The Farm

Well here it is, doesn't look like much other than 3 acres of scrub brush, palmettos, some pines, and a couple of young oaks coming up here and there. Hopefully we will begin clearing within the next month or so and we can start getting the soil ready for planting. This will be no easy task and it will require a lot of time I don't have but it's something that I will be doing for myself. I was a forestry major in Flagstaff, Az before cooking got a hold of me and have since always wanted my own plot. Staging at McCrady's last year had convinced me that this is what I have to do.

By no means will the land be ready anytime soon and there are surveys to be done, expenses to be taken care of like equipment for clearing the hardest plant in Florida to get rid of, the palmetto. Along with being a pain to get rid of they are also considered notorious hiding spots for various poisonous snakes here in Florida like the eastern diamond back rattlesnake. Click on the link to see a perfect example of one hiding among the palmetto's palm fronds.

It's only 3 acres but it is pretty dense. I already have some volunteers from the restaurant to help with the labor aspect of it. The cooks there are dedicated and seem to really want to take on the responsibility of a farm even though this will have no official affiliation with the restaurant. This is my private land and this will be used for my own organic planting purposes as well as a learning tool for any and all interested. It's about 45 minutes from the restaurant and 20 minutes from my house so it will not be too hard to make the trip in the mornings then go off to work when I need to. This is mostly horse and goat country but I'm sure a few pigs wouldn't hurt. If we fence in 1 acre and give a couple pigs 3-4 months they can serve as our personal tillers. They will root up all the soil and eat everything leaving fertilized land to be planted. It's still too early to make any decisions. We have to weigh our options and see what we are dealing with once we find out more about the soil under all that brush.

I will be reaching out to Al Rosas and many others over the next couple months for advice, initial planning, insight into the operations of the farm, organics, seed saving, planting cycles, and soil content. Granted this is only 3 acres but at least it is something and something great can be done with it. We just have to do it. I'll randomly post on the progress of my newest venture, stay tuned.

Black Sea Bass,heart of Palm, tangerine

Charlie at Hammock Hollows is supplying us with some awesome product. He runs the oldest organic farm in the state and supplies to some of the best restaurants around the country. Today we featured some of his tangerines, meyer lemons and spinach along with hearts of palm and black sea bass sashimi. I poached the hearts of palm in butter, sugar, water, salt and meyer lemon juice. We also pickled some HOP in yuzu juice, champagne vinegar, water and sugar. The baby spinach is meaty and flavorful. We did segments of tangerine and a fluid gel to support the round of poached HOP.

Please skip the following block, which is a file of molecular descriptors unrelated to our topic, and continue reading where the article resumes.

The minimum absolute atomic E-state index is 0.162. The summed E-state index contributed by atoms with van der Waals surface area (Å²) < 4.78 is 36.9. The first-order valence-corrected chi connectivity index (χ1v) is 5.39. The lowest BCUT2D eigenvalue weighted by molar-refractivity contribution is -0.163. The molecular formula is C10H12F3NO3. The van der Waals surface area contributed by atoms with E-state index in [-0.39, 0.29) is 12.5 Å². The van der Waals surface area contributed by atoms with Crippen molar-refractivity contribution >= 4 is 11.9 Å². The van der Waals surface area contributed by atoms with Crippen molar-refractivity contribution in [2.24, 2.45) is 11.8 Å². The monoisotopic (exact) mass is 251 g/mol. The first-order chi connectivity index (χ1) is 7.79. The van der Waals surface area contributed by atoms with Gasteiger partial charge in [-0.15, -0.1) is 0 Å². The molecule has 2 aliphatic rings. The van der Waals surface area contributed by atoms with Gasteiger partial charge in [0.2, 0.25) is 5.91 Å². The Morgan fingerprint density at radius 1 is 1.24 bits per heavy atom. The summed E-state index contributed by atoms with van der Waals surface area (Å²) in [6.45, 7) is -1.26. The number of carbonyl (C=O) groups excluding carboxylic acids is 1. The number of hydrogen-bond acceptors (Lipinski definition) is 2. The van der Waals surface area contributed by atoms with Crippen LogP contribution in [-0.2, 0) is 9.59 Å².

Gary's seafood brought in some nice black sea bass for us which got a J. LeBlanc, fleur de sel, meyer lemon zest marinade.

Honey crisp apples were compressed with yuzu rice vinegar and mirin then tossed in O blood orange oil. Micro shiso, some of Charlie's chervil, and sorrel completed the dish.

We also picked up some nice baby collards that will be featured on our "Dirty South Swordfish", red and white baby turnips have been cleaned and sous vide to complete our organic veg of the day. The turnip greens will find there way into our pasta and abalone supplement. Savannah Mustard greens that have been added to our German influenced "Ze' Idaho Berkshire" pork dish. Also floating around we will have blue tuscan kale, baby flambeau radishes, charlie's famed mixed greens along with baby romaine and little gem lettuces as well. I love Wednesdays in the fall, winter and spring when that truck pulls into the loading dock with a palette sized mystery basket for us. Charlie takes a break from Hammock Hollows in the summer to travel and start co-op farms sharing his invaluable knowledge. It is an honor to work with the ingredients he has provided.



In case you haven't noticed our "who we read" widget has expanded. My former sous chef Michael Gleason, a.k.a. HCD, is on his way to open his own restaurant. The Avery Creek Bistro just outside of Asheville, NC. This is a good opportunity for anyone with the desire to open their own place, you get to sit back and watch via his blog how it unfolds. So click on his link and read about the restaurant. We all wish him good luck.


Michael Mina

I had the pleasure of sitting down with Chef Mina for a few minutes in our lounge today to shoot the shit and also to help him out with a casual dinner he will be cooking tomorrow for friends, team, and family.
My wife and I went to San Francisco in 2004 with a spot on our friends couch and a reservation at The French Laundry. We took a couple days and explored San Fran then went off to Napa for the day. After one of the best meals of my life and the descriptions we provided to our friends they wanted to experience something similar. We made our way to Restaurant Michael Mina at the Westin, his flagship of trio goodness. If your counting the trios I had over 25 courses, some plates were trios of hot and cold so 6 entirely different courses on 1 plate. The plate itself was designed by Mina with the help of some folks in Limoges to accommodate his style. We went to the bar for a couple of drinks and if you sit to the far left you can see part of the kitchen where Mina was on expo that night checking all the plates, tasting, pen behind the ear, pointing, marking tickets, instructing captains and controlling the flow.